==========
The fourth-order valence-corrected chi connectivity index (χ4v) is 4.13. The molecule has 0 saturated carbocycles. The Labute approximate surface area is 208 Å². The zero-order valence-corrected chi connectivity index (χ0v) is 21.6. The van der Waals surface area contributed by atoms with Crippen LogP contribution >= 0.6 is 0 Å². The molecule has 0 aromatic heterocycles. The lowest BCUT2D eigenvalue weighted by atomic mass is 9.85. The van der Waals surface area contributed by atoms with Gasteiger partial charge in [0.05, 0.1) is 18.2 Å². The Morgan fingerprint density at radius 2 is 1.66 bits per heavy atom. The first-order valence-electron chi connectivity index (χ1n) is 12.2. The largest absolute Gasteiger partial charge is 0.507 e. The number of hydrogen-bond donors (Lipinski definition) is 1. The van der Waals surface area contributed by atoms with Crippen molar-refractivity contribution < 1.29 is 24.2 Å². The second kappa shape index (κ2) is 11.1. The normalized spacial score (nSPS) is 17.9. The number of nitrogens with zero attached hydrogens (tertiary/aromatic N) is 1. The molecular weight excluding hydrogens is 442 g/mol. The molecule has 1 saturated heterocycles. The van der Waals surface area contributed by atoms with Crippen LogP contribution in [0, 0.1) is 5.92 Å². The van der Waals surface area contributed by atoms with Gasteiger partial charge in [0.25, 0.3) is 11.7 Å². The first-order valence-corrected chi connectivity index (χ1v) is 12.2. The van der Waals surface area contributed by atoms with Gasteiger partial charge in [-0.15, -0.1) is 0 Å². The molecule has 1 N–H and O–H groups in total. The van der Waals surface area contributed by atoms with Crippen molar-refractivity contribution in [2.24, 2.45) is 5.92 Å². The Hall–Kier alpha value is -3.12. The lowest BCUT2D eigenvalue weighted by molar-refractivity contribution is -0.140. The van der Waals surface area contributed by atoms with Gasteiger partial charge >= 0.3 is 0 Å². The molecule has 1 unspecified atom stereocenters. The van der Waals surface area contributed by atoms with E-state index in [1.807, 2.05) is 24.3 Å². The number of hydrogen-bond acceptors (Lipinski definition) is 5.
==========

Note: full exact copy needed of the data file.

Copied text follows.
The fourth-order valence-corrected chi connectivity index (χ4v) is 4.13. The molecule has 0 saturated carbocycles. The Labute approximate surface area is 208 Å². The zero-order valence-corrected chi connectivity index (χ0v) is 21.6. The van der Waals surface area contributed by atoms with Crippen LogP contribution >= 0.6 is 0 Å². The molecule has 0 aromatic heterocycles. The lowest BCUT2D eigenvalue weighted by atomic mass is 9.85. The van der Waals surface area contributed by atoms with Gasteiger partial charge in [0.05, 0.1) is 18.2 Å². The Morgan fingerprint density at radius 2 is 1.66 bits per heavy atom. The first-order valence-electron chi connectivity index (χ1n) is 12.2. The largest absolute Gasteiger partial charge is 0.507 e. The number of hydrogen-bond donors (Lipinski definition) is 1. The van der Waals surface area contributed by atoms with Crippen molar-refractivity contribution < 1.29 is 24.2 Å². The second kappa shape index (κ2) is 11.1. The normalized spacial score (nSPS) is 17.9. The number of nitrogens with zero attached hydrogens (tertiary/aromatic N) is 1. The molecular weight excluding hydrogens is 442 g/mol. The molecule has 1 saturated heterocycles. The van der Waals surface area contributed by atoms with Crippen LogP contribution in [0, 0.1) is 5.92 Å². The van der Waals surface area contributed by atoms with Gasteiger partial charge in [0.25, 0.3) is 11.7 Å². The first-order valence-corrected chi connectivity index (χ1v) is 12.2. The van der Waals surface area contributed by atoms with Gasteiger partial charge in [-0.15, -0.1) is 0 Å². The molecule has 1 N–H and O–H groups in total. The van der Waals surface area contributed by atoms with Crippen molar-refractivity contribution in [2.24, 2.45) is 5.92 Å². The Hall–Kier alpha value is -3.12. The lowest BCUT2D eigenvalue weighted by molar-refractivity contribution is -0.140. The van der Waals surface area contributed by atoms with Gasteiger partial charge >= 0.3 is 0 Å². The molecule has 1 unspecified atom stereocenters. The van der Waals surface area contributed by atoms with E-state index in [1.807, 2.05) is 24.3 Å². The number of hydrogen-bond acceptors (Lipinski definition) is 5.